GoTo gives IPO shares to 600,000 Gojek drivers in regional first

Drivers who registered with the ride-hailing and delivery app between 2010 and 2016 will get 4,000 GoTo shares. PHOTO: GOTO

SINGAPORE (BLOOMBERG) - GoTo will give away thousands of shares each to 600,000 Gojek drivers as part of its US$1.1 billion (S$1.5 billion) Indonesian initial public offering (IPO), setting a precedent for South-east Asia's sharing economy.

Drivers who registered with the ride-hailing and delivery app between 2010 and 2016 will get 4,000 GoTo shares, equivalent to US$94 based on the IPO price of 338 rupiah (three Singapore cents). Those who registered from 2017 to February will get 1,000 shares, part of a total pool of more than US$20 million allocated for drivers, according to a statement on Monday (April 4).

GoTo, formed through the merger of Gojek with e-commerce pioneer Tokopedia, raised US$1.1 billion in one of the world's biggest stock debuts this year and is slated to list in Jakarta on April 11. While the giveaway represents a token amount, GoTo is the first major sharing-economy giant in South-east Asia to include part-time gig workers in its own IPO windfall.

"It's an acknowledgment that our driver-partners are part of our success," chief executive officer Andre Soelistyo said in an interview. "This is something we've wanted to do since the beginning."

The mobile boom has minted an unprecedented number of billionaires, from Alibaba Group Holding's Mr Jack Ma to Sea founder Forrest Li. Yet app-based gig economy companies are typically built on the backs of low-wage contract workers, who work long hours but continue to lack employee benefits like healthcare or a safety net.

Their plight has gained regulatory and public attention in recent years, particularly  during the pandemic when Internet platforms flourished but social inequities widened. Singapore and other governments around the world are considering legislative changes to protect gig economy workers.

Uber Technologies and Lyft, which went public in 2019, gave frequent drivers cash to buy stock in the United States, but the practice in Asia is rare.

South Korean e-commerce firm Coupang promised staff and front-line workers about $90 million worth of restricted stock. GoTo rival Grab Holdings - which went public via a merger with a blank-cheque company in December - handed out rewards equivalent to US$1.4 million to drivers and merchant partners in Indonesia ahead of its listing.

GoTo's drivers, who are not classified as employees but independent contractors, may choose to hold the stocks or cash out after an initial eight-month lock-up period, according to the company's prospectus.

The "gotong royong", or mutual assistance, share grant to drivers is part of a broader programme that includes merchants, consumers and employees. Loyal merchants and consumers of Gojek and Tokopedia received priority access when ordering GoTo shares during the book-building period. All full-time employees have received equity under the programme, according to Mr Soelistyo. The company had a total of 8,540 employees, as at the end of July.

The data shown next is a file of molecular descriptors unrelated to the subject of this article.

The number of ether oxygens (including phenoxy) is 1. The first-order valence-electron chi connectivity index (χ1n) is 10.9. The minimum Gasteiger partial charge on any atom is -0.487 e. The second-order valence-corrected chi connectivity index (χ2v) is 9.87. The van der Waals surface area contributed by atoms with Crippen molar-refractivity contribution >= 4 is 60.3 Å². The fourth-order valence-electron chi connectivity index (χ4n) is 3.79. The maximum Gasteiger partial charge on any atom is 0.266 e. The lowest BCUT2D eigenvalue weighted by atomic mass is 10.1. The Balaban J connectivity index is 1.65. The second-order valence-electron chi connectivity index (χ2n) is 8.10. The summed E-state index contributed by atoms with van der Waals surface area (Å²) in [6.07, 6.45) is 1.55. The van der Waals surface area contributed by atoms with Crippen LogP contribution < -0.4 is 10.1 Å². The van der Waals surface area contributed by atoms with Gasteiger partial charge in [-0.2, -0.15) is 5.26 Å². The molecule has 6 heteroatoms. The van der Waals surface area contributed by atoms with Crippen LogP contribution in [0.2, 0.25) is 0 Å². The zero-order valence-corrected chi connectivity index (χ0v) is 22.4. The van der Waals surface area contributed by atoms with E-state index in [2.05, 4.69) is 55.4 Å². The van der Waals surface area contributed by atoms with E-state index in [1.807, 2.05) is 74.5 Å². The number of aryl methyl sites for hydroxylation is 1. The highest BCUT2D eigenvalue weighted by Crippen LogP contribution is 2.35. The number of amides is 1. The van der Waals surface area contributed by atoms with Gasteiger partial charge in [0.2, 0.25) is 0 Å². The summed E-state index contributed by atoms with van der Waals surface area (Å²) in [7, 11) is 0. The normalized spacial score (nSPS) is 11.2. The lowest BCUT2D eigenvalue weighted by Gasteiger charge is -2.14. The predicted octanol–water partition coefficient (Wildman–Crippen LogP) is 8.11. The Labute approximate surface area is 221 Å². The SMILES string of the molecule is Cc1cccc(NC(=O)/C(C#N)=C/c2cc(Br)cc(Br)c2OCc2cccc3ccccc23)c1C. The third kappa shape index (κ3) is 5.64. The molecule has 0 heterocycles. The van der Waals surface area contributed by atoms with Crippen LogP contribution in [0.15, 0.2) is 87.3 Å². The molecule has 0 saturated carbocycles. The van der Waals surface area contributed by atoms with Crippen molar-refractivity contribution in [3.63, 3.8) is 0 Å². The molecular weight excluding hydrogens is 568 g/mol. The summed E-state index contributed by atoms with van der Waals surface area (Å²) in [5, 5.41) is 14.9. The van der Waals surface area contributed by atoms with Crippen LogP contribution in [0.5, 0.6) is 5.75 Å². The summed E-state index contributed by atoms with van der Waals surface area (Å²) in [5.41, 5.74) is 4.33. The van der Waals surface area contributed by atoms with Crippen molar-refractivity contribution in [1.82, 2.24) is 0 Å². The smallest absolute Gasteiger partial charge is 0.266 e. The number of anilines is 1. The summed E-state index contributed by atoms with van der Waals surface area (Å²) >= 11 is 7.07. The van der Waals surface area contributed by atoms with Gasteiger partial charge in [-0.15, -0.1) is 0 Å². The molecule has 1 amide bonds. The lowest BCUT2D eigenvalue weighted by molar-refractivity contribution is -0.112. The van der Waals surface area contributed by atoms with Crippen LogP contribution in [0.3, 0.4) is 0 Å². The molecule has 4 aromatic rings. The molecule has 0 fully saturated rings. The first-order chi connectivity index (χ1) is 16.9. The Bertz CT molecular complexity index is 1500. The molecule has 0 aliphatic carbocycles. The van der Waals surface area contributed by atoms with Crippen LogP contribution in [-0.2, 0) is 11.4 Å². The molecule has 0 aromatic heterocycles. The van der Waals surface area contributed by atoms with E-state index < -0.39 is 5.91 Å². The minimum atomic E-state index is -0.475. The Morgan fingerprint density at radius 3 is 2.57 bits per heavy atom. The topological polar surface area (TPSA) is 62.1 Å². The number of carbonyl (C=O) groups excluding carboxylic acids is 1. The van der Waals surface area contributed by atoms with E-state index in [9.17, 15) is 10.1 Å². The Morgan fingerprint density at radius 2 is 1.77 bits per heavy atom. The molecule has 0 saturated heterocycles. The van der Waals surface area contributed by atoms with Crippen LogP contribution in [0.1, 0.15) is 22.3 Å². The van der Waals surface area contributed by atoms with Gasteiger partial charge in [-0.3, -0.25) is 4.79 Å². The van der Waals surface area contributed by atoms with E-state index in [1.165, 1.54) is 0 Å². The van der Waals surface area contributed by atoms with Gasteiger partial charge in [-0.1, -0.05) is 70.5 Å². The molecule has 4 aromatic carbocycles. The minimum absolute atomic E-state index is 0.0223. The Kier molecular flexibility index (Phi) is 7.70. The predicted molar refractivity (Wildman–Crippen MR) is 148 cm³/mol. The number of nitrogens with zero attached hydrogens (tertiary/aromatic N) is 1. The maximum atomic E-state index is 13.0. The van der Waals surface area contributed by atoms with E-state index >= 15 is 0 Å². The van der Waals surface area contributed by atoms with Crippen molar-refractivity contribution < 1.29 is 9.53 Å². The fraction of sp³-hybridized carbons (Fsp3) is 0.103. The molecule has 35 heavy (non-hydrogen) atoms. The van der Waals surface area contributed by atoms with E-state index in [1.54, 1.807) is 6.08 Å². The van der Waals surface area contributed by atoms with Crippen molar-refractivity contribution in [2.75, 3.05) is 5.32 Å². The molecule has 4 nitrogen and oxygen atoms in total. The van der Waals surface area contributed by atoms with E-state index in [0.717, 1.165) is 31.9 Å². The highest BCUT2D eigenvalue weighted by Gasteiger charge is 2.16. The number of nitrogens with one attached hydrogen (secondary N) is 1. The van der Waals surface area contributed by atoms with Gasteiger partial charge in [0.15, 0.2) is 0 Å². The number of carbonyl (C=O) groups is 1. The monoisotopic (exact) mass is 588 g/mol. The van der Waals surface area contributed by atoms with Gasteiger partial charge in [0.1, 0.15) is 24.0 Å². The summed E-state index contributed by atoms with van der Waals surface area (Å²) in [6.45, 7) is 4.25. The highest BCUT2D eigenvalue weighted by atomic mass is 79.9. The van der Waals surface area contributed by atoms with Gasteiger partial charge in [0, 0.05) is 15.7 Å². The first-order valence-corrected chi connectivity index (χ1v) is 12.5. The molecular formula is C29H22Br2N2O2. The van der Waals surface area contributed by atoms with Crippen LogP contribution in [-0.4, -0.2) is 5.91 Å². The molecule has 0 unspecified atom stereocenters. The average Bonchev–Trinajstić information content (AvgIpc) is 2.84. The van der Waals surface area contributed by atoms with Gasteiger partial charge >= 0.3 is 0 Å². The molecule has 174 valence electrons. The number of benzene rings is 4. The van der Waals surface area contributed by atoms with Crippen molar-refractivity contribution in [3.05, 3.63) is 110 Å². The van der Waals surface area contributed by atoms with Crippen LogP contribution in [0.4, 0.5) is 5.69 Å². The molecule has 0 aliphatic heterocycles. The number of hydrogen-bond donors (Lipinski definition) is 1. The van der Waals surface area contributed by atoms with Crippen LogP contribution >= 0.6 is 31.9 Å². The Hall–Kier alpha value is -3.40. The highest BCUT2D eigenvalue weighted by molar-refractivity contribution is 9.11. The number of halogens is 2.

The GoTo Peopleverse Fund, formed to allocate stock options to employees over the coming years, will own about 9.03 per cent of the company after its listing, surpassing the stakes of the SoftBank Vision Fund and Alibaba, according to the IPO prospectus. Mr Soelistyo will have a roughly 0.84 per cent stake in GoTo, while Gojek co-founder Kevin Aluwi will hold 0.77 per cent and Tokopedia co-founder William Tanuwijaya, 1.77 per cent.

The company said it has also set aside more than 9.35 billion shares, valued at roughly US$216 million, as an endowment fund to support social and environmental initiatives, reflecting a global trend among tech giants. Airbnb created an endowment pool to support its hosts with 9.2 million shares, while Grab announced its own fund last April with an initial capital of US$275 million to support its partners.

GoTo is tapping the public market as tech firms are getting battered by a far-reaching equities sell-off. The loss-making company priced 40.6 billion primary shares in a downsized IPO last week. That represents a projected market value of about US$28 billion after the offering, compared with the US$35 billion to US$40 billion GoTo was said to be targeting last year.

"Although the Indonesian stock exchange might not have as deep a pool of capital as the United States or an investor base that understands tech as well, GoTo has built the most complete tech ecosystem in the country and a huge local fan base," said Mr Joel Shen, head of Asia technology at global law firm Withers. "That could help to drum up some enthusiasm from retail investors."

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